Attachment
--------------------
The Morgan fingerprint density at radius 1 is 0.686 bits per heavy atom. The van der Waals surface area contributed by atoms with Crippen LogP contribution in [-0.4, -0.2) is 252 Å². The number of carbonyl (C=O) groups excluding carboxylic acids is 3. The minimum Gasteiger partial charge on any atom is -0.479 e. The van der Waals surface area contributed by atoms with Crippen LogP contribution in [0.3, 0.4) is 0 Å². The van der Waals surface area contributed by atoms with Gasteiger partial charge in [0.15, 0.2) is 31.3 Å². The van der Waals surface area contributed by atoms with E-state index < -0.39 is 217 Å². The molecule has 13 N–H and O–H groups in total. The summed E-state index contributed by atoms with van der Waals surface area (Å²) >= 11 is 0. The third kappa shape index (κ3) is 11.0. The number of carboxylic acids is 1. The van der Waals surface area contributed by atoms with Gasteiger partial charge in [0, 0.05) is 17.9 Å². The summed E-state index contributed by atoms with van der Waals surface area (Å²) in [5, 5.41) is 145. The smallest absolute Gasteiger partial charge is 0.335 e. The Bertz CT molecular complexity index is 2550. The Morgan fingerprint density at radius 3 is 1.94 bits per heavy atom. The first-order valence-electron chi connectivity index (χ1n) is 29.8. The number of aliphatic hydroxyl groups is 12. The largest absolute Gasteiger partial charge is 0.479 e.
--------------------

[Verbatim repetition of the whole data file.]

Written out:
The Morgan fingerprint density at radius 1 is 0.686 bits per heavy atom. The van der Waals surface area contributed by atoms with Crippen LogP contribution in [-0.4, -0.2) is 252 Å². The number of carbonyl (C=O) groups excluding carboxylic acids is 3. The minimum Gasteiger partial charge on any atom is -0.479 e. The van der Waals surface area contributed by atoms with Crippen LogP contribution in [0.3, 0.4) is 0 Å². The van der Waals surface area contributed by atoms with Gasteiger partial charge in [0.15, 0.2) is 31.3 Å². The van der Waals surface area contributed by atoms with E-state index < -0.39 is 217 Å². The molecule has 13 N–H and O–H groups in total. The summed E-state index contributed by atoms with van der Waals surface area (Å²) >= 11 is 0. The third kappa shape index (κ3) is 11.0. The number of carboxylic acids is 1. The van der Waals surface area contributed by atoms with Gasteiger partial charge in [0, 0.05) is 17.9 Å². The summed E-state index contributed by atoms with van der Waals surface area (Å²) in [5, 5.41) is 145. The smallest absolute Gasteiger partial charge is 0.335 e. The Bertz CT molecular complexity index is 2550. The Morgan fingerprint density at radius 3 is 1.94 bits per heavy atom. The first-order valence-electron chi connectivity index (χ1n) is 29.8. The number of aliphatic hydroxyl groups is 12. The largest absolute Gasteiger partial charge is 0.479 e.